Before I get into what's worth seeing in Romania, I feel it important to first bring your attention to Romania's acts of goodness to humanity.
The first picture above is the tents set up for Ukrainian refugees (with WIFI!) arriving into Bucharest. These were at the Bucharest North train station. The second picture is an information board right as you enter the main entrance at Bucharest's Otopeni International Airport. The last picture is of an information pamphlet at the information desk for Ukrainians arriving in Bucharest. The desk was complete with information for veterinarians, housing, hospitals and everything else. There were several people staffed at the desk. I couldn't confirm but it's probably safe to say the people staffed at the desk spoke Ukrainian.
I deeply admire the hospitality of Romanians towards their neighbors in Ukraine. I truly admire what they are doing for a neighbor and a friend in distress.
I even met a Ukrainian refugee in Bucharest. I didn't want to harp on the war too much but I said I'm sorry for what's happening to your country and I hope your family is all safe.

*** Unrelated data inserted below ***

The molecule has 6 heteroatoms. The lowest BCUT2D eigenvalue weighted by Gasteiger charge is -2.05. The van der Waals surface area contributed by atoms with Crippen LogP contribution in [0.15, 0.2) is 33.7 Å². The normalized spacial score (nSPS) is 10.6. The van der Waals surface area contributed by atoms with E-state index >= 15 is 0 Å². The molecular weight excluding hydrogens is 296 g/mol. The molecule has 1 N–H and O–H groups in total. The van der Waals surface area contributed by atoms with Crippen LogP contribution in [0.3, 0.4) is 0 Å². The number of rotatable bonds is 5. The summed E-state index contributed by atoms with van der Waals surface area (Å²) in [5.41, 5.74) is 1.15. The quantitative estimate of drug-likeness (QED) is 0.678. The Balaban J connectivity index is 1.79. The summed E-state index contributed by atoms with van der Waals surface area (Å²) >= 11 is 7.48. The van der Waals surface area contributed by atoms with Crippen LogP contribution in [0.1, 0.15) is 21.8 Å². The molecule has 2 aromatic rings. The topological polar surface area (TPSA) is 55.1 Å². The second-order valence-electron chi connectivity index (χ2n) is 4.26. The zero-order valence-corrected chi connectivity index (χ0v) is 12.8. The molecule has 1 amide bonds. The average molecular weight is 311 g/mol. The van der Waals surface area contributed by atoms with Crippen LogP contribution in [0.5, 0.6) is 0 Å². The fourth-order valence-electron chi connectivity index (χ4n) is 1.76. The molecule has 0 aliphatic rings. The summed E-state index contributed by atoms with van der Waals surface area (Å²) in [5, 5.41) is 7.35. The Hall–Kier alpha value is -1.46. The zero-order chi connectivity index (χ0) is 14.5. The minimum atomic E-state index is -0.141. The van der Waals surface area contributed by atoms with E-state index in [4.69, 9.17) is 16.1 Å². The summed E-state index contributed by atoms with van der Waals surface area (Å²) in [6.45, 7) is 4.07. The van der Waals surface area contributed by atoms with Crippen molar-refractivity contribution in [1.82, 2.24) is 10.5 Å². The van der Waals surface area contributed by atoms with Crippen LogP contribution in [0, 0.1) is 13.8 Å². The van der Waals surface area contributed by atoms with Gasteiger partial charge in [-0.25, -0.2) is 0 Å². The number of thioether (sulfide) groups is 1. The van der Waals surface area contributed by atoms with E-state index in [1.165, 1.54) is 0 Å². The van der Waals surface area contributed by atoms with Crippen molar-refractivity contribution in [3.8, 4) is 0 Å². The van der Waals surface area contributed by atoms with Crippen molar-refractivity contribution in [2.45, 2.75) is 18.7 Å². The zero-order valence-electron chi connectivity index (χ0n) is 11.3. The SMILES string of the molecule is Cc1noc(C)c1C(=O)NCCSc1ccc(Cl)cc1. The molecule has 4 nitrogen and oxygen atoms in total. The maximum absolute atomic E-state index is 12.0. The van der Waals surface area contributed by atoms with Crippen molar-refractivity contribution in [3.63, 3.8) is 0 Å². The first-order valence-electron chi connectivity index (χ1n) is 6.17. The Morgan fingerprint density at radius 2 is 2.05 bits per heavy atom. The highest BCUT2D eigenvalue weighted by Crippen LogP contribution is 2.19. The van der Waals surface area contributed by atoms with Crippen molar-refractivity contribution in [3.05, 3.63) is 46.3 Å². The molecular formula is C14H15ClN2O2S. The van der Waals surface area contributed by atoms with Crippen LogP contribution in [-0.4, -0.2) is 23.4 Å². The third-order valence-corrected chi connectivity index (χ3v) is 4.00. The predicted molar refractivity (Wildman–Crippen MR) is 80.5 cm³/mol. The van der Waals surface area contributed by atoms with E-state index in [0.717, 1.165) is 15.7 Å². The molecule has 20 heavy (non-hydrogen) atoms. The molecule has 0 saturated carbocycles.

Now without further ado...
Size: Bucharest is not a particular large city. It has a population of just over 1.80 million people. It's easily manageable by foot if you're staying in the right place. I highly recommend the Old Town area.
Public Transportation: There is an above ground tram system and underground train system. There are also city buses. If you're coming from the airport (there are two!!!) it is quite easy to get into the city by express train. The cost is the least expensive public transportation I've ever experienced around the world. It was one dollar and a few cents for the train from Otopeni International Airport (the further airport) to Bucharest North train station.